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ABSTRACT: Penile cancer is an uncommon malignancy with an incidence of 1 per 100,000. Conservative and radical treatments can be disfiguring and may have an impact on sexual function, quality of life (QOL), social interactions, self-image and self-esteem. Knowledge of how this disease affects patients is paramount to developing a global, multi-disciplinary approach to treatment. A Medline/PubMed literature search was conducted using the terms "sexual function penis cancer"; "quality of life penis cancer" and "psychological effects penis cancer" from 1985 to 2008. Articles containing quantitative data on QOL, sexual function or psychological well-being were included. 128 patients from 6 studies were included. 5 studies contained retrospective data whilst 1 study collected prospective data on erectile function. In the 6 studies 13 different quantitative tools were used to assess psychological well-being, QOL and sexual function. The General Health Questionnaire (GHQ) showed impaired well-being in up to 40% in 2 studies. Patients undergoing more mutilating treatments were more likely to have impaired well-being. The Hospital Anxiety and Depression Score (HADS) demonstrated pathological anxiety up to 31% in 2 studies. 1 study used the Diagnostic and Statistical Manual of Mental Disorders of psychiatric illness (DSM III-R) with 53% exhibiting mental illness, 25% avoidance behaviour and 40% impaired well-being. 12/30 suffered from post-traumatic stress disorder. The IIEF-15 was the commonest tool used to assess sexual function. The results varied from 36% in 1 study with no sexual function to 67% in another reporting reduced sexual satisfaction to 78% in another reporting high confidence with erections. The treatment of penile cancer results in negative effects on well-being in up to 40% with psychiatric symptoms in approximately 50%. Up to two-thirds of patients report a reduction in sexual function. This study demonstrates that penile cancer sufferers can exhibit significant psychological dysfunction, yet no standardised tools or interventional pathways are available. Therefore, there is a need to identify and assess adequate tools to measure psychological and sexual dysfunction in this group of patients.BMC Urology 09/2009; 9(1):8. DOI:10.1186/1471-2490-9-8 · 1.94 Impact Factor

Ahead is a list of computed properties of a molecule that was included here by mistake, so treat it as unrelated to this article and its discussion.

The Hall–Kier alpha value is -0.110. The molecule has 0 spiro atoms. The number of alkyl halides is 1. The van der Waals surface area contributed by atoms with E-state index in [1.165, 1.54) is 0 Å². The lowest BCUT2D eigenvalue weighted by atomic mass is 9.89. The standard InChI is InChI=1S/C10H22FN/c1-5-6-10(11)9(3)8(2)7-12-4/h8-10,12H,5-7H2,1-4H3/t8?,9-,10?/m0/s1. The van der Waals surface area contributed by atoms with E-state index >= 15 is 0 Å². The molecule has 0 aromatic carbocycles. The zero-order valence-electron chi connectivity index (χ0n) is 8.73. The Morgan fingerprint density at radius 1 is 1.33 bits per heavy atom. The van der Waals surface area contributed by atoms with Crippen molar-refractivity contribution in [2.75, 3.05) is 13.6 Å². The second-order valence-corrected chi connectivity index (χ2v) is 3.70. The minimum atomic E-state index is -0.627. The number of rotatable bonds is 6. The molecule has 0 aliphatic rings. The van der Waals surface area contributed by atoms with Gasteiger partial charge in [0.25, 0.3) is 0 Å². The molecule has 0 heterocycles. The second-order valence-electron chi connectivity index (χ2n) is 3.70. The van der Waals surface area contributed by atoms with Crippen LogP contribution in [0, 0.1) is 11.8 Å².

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ABSTRACT: The potential devastating impact of curative traditional surgery on the patient's quality of life should always be a consideration even as urologic oncologists attempt to cure this potentially life-threatening malignancy. The development of penile-preserving surgical techniques will reduce the negative impact of amputations on functional and cosmetic outcomes only if oncologists continue to place oncologic objectives first and foremost for patients.Urologic Clinics of North America 08/2010; 37(3):369-78. DOI:10.1016/j.ucl.2010.04.006 · 1.35 Impact Factor